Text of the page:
Last modified on 25 May 2014, at 18:52

steven

See also: Steven and števen

EnglishEdit

Alternative formsEdit

PronunciationEdit

Etymology 1Edit

From Middle English steven (voice, command, constitution), from Old English stefn, stemn (voice), from Proto-Germanic *stebnō, *stemnō (voice), from Proto-Indo-European *stomen- (mouth, muzzle). Cognate with Old Frisian stifne, stemme (voice), Old Saxon stemna (Dutch stem, voice), Old High German stimma, stimna (German Stimme, voice), Gothic 𐍃𐍄𐌹𐌱𐌽𐌰 (stibna, voice), Ancient Greek στόμα (stóma, mouth). See also stevvon.

NounEdit

steven (plural stevens)

  1. (UK dialectal, Northern England, Scotland) The voice, now especially when loud or strong.
    • 1485, Sir Thomas Malory, Le Morte Darthur, Book XXI:
      Than Syr Launcelot sayd wyth drery steven, ‘Syr Bysshop, I praye you gyve to me al my ryghtes that longeth to a Crysten man.’
    • a1801, R. Gall, Poems & Songs (1819) 93:
      Then could her Sangsters loud their steven raise.
    • 1865, W. S. Banks, List Provinc. Words Wakefield:
      Thah's a rare stevven, lad.
    • a1886, G. E. Mackay, Love Lett. Violinist (1895) 197:
      He..lifted up his steven To keep the bulwarks of his faith secure.
  2. (obsolete) Speech, language.
  3. Voice; cry; that which is uttered; petition; prayer.
    • a1500 (1460), Towneley Plays (1994) I. ii. 17:
      God that shope both erth and heuen, I pray to the thou here my steven.
    • 1589, T. Lodge, Scillaes Metamorphosis E 2:
      Father of light..Bring to effect this my desired steauen.
  4. A word, command, bidding or direction given.
    • 1597, T. Middleton, Wisdome of Solomon Paraphr. xviii. xiv–xvi. sig. Y3v:
      And brought thy precept? as a burning steauen, Reaching from heauen to earth, from earth to heauen.
  5. A promise, one's word.
  6. An outcry, shout, or loud call; a clamour/clamor, noise; din.
    • 1826, J. Hogg, Queen Hynde vi, in Poems (1865) 262:
      All nature roar'd in one dire steven; Heaven cried to earth, and earth to heaven.
  7. A sound, the sound of a horn; melody, tune; song; sound made by an animal or a bird.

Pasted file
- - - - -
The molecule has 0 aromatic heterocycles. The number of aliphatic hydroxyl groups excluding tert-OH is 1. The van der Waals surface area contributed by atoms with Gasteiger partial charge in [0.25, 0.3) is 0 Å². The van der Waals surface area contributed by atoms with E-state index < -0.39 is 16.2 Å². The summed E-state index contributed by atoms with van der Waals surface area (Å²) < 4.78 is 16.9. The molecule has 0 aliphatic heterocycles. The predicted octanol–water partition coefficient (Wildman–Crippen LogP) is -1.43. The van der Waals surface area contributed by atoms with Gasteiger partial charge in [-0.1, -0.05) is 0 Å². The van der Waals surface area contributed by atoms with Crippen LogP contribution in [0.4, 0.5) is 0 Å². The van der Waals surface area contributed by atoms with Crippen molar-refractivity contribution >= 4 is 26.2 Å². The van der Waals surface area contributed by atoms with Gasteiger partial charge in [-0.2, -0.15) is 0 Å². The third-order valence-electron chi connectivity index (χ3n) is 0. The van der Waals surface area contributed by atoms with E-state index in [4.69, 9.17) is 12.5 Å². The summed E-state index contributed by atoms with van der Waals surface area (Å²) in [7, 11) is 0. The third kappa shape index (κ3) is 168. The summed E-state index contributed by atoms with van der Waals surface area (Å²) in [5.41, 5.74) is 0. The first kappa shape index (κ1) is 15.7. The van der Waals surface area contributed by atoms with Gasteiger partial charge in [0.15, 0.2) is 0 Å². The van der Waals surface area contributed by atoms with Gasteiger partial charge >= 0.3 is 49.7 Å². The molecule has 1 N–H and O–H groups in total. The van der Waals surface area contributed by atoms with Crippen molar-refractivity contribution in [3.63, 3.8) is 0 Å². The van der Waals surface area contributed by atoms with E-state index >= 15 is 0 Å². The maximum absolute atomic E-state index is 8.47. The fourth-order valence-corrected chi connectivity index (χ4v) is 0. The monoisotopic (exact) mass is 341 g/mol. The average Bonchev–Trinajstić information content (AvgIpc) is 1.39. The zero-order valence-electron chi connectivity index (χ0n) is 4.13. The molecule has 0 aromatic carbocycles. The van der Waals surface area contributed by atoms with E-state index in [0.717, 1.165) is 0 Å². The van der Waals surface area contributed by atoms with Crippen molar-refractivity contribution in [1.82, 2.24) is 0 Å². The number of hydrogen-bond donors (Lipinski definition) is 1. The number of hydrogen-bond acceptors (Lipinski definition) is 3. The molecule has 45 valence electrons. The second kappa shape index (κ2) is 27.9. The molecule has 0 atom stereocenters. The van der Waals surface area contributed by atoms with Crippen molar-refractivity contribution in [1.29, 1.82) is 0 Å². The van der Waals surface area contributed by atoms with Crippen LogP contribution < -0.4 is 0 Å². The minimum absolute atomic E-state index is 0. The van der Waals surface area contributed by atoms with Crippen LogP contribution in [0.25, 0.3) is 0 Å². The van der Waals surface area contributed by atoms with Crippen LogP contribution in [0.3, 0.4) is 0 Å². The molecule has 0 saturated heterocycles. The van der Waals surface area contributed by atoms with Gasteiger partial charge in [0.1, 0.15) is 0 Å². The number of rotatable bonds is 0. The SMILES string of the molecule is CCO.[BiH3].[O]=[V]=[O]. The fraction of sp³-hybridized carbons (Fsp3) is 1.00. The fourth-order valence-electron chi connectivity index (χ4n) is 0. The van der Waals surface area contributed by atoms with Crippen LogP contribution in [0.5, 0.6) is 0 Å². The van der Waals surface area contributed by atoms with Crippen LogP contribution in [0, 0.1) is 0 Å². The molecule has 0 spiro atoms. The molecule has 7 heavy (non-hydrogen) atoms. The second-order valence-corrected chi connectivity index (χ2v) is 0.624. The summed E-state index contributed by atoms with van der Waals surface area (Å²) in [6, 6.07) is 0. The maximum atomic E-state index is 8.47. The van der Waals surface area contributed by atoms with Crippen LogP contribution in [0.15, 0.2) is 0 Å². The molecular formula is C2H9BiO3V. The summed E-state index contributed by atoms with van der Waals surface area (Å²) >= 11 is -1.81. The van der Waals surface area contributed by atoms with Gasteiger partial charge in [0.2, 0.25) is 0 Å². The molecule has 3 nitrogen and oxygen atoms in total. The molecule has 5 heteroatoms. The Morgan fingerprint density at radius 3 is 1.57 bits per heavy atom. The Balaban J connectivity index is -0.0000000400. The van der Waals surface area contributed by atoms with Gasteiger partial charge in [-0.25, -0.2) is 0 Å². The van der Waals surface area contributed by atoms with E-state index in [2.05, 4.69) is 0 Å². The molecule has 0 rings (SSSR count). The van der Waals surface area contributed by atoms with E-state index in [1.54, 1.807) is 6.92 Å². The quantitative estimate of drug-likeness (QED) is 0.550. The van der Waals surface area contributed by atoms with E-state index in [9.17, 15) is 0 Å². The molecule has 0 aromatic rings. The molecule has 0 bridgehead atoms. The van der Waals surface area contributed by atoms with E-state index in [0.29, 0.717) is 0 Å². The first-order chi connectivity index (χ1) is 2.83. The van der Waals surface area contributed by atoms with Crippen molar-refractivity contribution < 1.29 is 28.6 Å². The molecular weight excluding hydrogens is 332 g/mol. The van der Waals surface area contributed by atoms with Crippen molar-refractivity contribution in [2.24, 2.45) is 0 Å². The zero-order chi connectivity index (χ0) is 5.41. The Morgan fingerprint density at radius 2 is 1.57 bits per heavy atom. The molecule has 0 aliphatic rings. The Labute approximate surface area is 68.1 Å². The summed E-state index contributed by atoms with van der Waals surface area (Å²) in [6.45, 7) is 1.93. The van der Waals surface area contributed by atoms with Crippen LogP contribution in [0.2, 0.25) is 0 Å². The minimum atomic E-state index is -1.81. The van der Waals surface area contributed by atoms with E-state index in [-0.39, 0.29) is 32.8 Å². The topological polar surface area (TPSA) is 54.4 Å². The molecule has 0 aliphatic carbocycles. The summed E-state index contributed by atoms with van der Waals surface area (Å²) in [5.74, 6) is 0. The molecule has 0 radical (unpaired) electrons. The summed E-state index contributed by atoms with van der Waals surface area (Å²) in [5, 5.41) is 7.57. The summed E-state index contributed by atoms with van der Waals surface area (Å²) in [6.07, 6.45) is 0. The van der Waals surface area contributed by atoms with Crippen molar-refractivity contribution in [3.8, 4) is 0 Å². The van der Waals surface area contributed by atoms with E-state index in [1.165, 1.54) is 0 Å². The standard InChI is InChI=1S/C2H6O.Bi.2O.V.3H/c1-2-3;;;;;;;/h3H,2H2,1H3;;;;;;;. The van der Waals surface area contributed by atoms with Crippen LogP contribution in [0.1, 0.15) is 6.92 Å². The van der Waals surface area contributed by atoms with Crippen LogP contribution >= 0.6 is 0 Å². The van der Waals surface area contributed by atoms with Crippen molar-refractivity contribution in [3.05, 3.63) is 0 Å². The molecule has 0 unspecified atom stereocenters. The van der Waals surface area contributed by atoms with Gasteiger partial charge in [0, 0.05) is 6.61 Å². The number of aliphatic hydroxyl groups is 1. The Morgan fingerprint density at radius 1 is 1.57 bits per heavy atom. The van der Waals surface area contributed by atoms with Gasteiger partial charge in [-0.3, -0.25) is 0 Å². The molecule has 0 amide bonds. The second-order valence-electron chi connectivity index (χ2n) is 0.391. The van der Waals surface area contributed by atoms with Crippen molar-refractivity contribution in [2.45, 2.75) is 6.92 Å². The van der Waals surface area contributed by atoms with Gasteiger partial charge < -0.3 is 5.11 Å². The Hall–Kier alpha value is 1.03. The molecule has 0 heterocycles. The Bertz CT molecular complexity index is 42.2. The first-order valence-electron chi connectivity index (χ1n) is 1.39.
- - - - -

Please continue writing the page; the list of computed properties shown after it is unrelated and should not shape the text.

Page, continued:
... whereby the little birds weening that the spring time had bin come, did chirp and sing in their steven melodiouslyThe Golden Asse
TranslationsEdit

VerbEdit

steven (third-person singular simple present stevens, present participle stevening, simple past and past participle stevened)

  1. (transitive, obsolete) To speak; utter; describe; tell of; name.
  2. (transitive, obsolete) To voice an opinion; vote.
  3. (transitive, archaic) To vouch; speak up (for).
  4. (transitive, dialectal) To bespeak.
  5. (intransitive, dialectal) To talk; call out; shout; make a noise.
TranslationsEdit

Related termsEdit

Etymology 2Edit

From Middle English steven (appointment), from Old English stefn (a time, turn, tour of duty), from Proto-Germanic *stabnijaz, *stabnijô (fixed time), from Proto-Indo-European *stebh- (a stake, post; to support, stamp, insist, become angry). Cognate with Middle Low German stevene (a court appointment), Old Norse stefna (appointment, meeting). More at staff.

NounEdit

steven (plural stevens)

  1. (obsolete) A time, occasion.
    • 1788, Samuel Johnson, George Steevens, The dramatick writings of Will. Shakspere, with the Notes of all the various Commentators:
      I should choose to read "at this dull season," rather than this dull steven, [...]— John Monck Mason.
  2. (obsolete) A set time; a date or appointment.
    • 1485, Sir Thomas Malory, Le Morte Darthur, Book VIII:
      And that same nyght that the steavyn was sette betwyxte Segwarydes wyff and Sir Trystrames, so Kynge Marke armed and made hym redy [...].

VerbEdit

steven (third-person singular simple present stevens, present participle stevening, simple past and past participle stevened)

  1. (transitive, obsolete) To call; summon; command; appoint.
  2. (intransitive, obsolete) To alternate; take turns.

Derived termsEdit

See alsoEdit

AnagramsEdit


DutchEdit

PronunciationEdit

Hyphenation: ste‧ven

EtymologyEdit

From Middle Dutch stēvene

NounEdit

steven m (plural stevens)

  1. the part of a ship's deck that stretches along the entire length of the keel including the bow and the stern

Derived termsEdit

AnagramsEdit


Middle EnglishEdit

Etymology 1Edit

From Old English stefn, stemn (voice, sound). More at steven.

Alternative formsEdit

NounEdit

steven (plural stevens)

  1. The voice of a human being; a voice.
  2. A vocal sound.
  3. sound; tonal pattern.
  4. Manner of speaking.

Etymology 2Edit

From Old English stefn (appointed time).

Alternative formsEdit

NounEdit

steven

  1. time, set time, appointment
    • c. 1385, Geoffrey Chaucer, ‘The Knight's Tale’, Canterbury Tales:
      It is ful fair a man to bere hym euene, / For al day meeten men at vnset steuene.
  2. period of time, occasion
    • 1398, John Trevisa, trans. Bartholomaeus, De Proprietatibus Rerum:
    • Suche stenche is continual and comeþ nouȝt by stemnes.
      (please add an English translation of this usage example)

ScotsEdit

Alternative formsEdit

EtymologyEdit

From Middle English stewin, from Old English stefn (voice), from Proto-Germanic *stebnō, *stemnō (voice), from Proto-Indo-European *stomen- (mouth, muzzle). Cognates: see above, steven.

NounEdit

steven (plural stevens)

  1. voice
  2. a loud outcry